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Emory Law celebrates Martin Luther King Jr.

Robert A. Schapiro |

This past Thursday, the president and CEO of The National Association for the Advancement of Colored People, Cornell William Brooks, spoke at Emory Law to honor Martin Luther King Jr.

Brooks is a former senior editor of the Yale Law Journal and served as a trial attorney with the U.S. Department of Justice. But before he entered law school, Brooks attended seminary at Boston University’s School of Theology, where Dr. King studied. He is a fourth-generation African Methodist Episcopal Church minister.

You may recall, the dominant image in the NAACP’s logo is the scales of justice. As leader of the nation’s oldest civil rights organization, Brooks has pursued justice during a time when issues of race and class have roiled our country.

At Emory Law we seek to educate attorneys who will pursue justice. In divisive times, we must be even more vigilant in enforcing the rule of law. Equal standards and protections ensure justice for everyone. 

Some of our students will follow the example of Cornell Brooks and become civil rights lawyers, but our future is built on making sure that all of our graduates understand the importance of the rule of law as a foundation for a just society. One graduate of whom we are especially proud is Dr. King’s daughter, Dr. Bernice A. King 90L 90T, who earned both her juris doctor and theology degrees at Emory University. She carries on her father’s work for nonviolent social change as CEO of the King Center in Atlanta. 

Last year, the law school hosted a screening of Get in the Way: The Journey of John Lewis, based on the life of a true civil rights soldier, Georgia’s own congressman. Two years ago, we announced a $1.5 million gift to support the John Lewis Chair in Civil Rights and Social Justice. We have only $115,000 left to raise to fully fund the chair, which will allow us to fill this important position.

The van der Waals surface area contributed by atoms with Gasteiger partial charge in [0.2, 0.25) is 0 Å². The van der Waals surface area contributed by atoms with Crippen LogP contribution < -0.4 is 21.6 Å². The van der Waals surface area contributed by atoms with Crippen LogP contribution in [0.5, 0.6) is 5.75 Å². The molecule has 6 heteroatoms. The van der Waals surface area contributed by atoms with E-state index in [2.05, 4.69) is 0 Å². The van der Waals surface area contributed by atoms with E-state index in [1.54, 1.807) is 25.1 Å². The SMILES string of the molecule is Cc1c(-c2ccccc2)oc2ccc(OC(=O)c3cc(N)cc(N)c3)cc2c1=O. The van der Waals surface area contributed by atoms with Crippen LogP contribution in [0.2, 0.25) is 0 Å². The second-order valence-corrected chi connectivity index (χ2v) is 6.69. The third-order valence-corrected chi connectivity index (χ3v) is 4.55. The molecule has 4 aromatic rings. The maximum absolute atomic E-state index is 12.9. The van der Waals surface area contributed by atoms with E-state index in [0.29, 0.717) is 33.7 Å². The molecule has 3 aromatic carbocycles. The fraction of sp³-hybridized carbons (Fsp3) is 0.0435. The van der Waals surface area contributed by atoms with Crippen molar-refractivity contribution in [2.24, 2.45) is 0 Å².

This year marks Emory Law’s 100th anniversary. It reminds me to take the long view—to consider decisions based not on immediate events or crises, but on what will move the school forward in the long run.

More than 50 years ago, Reverend King reflected on the nature of law while writing from the confines of the Birmingham jail.

“To put it in the terms of Saint Thomas Aquinas, an unjust law is a human law that is not rooted in eternal and natural law,” he said. “Any law that uplifts human personality is just. Any law that degrades human personality is unjust.” While he was talking about segregation, the principle still applies. 

I will close with one of Dr. King’s better-known quotations: “The arc of the moral universe is long, but it bends towards justice.” Dr. King knew that while we may not be alive to see all the results, our actions shape the future. What we work for today matters.